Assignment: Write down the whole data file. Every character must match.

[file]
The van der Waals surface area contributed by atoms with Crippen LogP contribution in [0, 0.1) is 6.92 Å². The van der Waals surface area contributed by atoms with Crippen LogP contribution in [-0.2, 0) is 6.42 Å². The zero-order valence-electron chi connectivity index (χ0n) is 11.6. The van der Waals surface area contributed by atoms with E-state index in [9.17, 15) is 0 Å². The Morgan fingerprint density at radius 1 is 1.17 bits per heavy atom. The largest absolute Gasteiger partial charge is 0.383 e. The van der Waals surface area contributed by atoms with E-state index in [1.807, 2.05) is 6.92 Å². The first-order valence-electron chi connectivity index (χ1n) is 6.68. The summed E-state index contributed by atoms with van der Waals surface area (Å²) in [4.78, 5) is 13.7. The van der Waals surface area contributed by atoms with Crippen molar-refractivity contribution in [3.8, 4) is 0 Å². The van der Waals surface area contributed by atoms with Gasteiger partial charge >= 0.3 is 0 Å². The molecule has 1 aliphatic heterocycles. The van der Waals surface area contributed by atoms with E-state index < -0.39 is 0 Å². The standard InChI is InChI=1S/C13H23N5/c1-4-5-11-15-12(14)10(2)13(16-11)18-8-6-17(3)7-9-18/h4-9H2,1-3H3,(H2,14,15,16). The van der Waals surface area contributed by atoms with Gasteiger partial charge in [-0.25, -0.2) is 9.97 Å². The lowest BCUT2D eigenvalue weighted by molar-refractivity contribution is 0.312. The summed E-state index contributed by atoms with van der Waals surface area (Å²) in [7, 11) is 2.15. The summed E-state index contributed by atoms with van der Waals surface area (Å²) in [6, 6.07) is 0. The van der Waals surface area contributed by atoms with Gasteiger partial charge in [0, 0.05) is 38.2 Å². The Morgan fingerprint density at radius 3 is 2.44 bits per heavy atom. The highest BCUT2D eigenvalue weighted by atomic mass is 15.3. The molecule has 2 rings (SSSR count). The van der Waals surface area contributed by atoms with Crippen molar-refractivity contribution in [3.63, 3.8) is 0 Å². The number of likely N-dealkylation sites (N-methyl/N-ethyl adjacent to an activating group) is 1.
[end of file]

The van der Waals surface area contributed by atoms with Crippen LogP contribution in [0, 0.1) is 6.92 Å². The van der Waals surface area contributed by atoms with Crippen LogP contribution in [-0.2, 0) is 6.42 Å². The zero-order valence-electron chi connectivity index (χ0n) is 11.6. The van der Waals surface area contributed by atoms with E-state index in [9.17, 15) is 0 Å². The Morgan fingerprint density at radius 1 is 1.17 bits per heavy atom. The largest absolute Gasteiger partial charge is 0.383 e. The van der Waals surface area contributed by atoms with E-state index in [1.807, 2.05) is 6.92 Å². The first-order valence-electron chi connectivity index (χ1n) is 6.68. The summed E-state index contributed by atoms with van der Waals surface area (Å²) in [4.78, 5) is 13.7. The van der Waals surface area contributed by atoms with Crippen molar-refractivity contribution in [3.8, 4) is 0 Å². The van der Waals surface area contributed by atoms with Gasteiger partial charge >= 0.3 is 0 Å². The molecule has 1 aliphatic heterocycles. The van der Waals surface area contributed by atoms with E-state index < -0.39 is 0 Å². The standard InChI is InChI=1S/C13H23N5/c1-4-5-11-15-12(14)10(2)13(16-11)18-8-6-17(3)7-9-18/h4-9H2,1-3H3,(H2,14,15,16). The van der Waals surface area contributed by atoms with Gasteiger partial charge in [-0.25, -0.2) is 9.97 Å². The lowest BCUT2D eigenvalue weighted by molar-refractivity contribution is 0.312. The summed E-state index contributed by atoms with van der Waals surface area (Å²) in [7, 11) is 2.15. The summed E-state index contributed by atoms with van der Waals surface area (Å²) in [6, 6.07) is 0. The van der Waals surface area contributed by atoms with Gasteiger partial charge in [0, 0.05) is 38.2 Å². The Morgan fingerprint density at radius 3 is 2.44 bits per heavy atom. The highest BCUT2D eigenvalue weighted by atomic mass is 15.3. The molecule has 2 rings (SSSR count). The van der Waals surface area contributed by atoms with Crippen molar-refractivity contribution in [3.63, 3.8) is 0 Å². The number of likely N-dealkylation sites (N-methyl/N-ethyl adjacent to an activating group) is 1.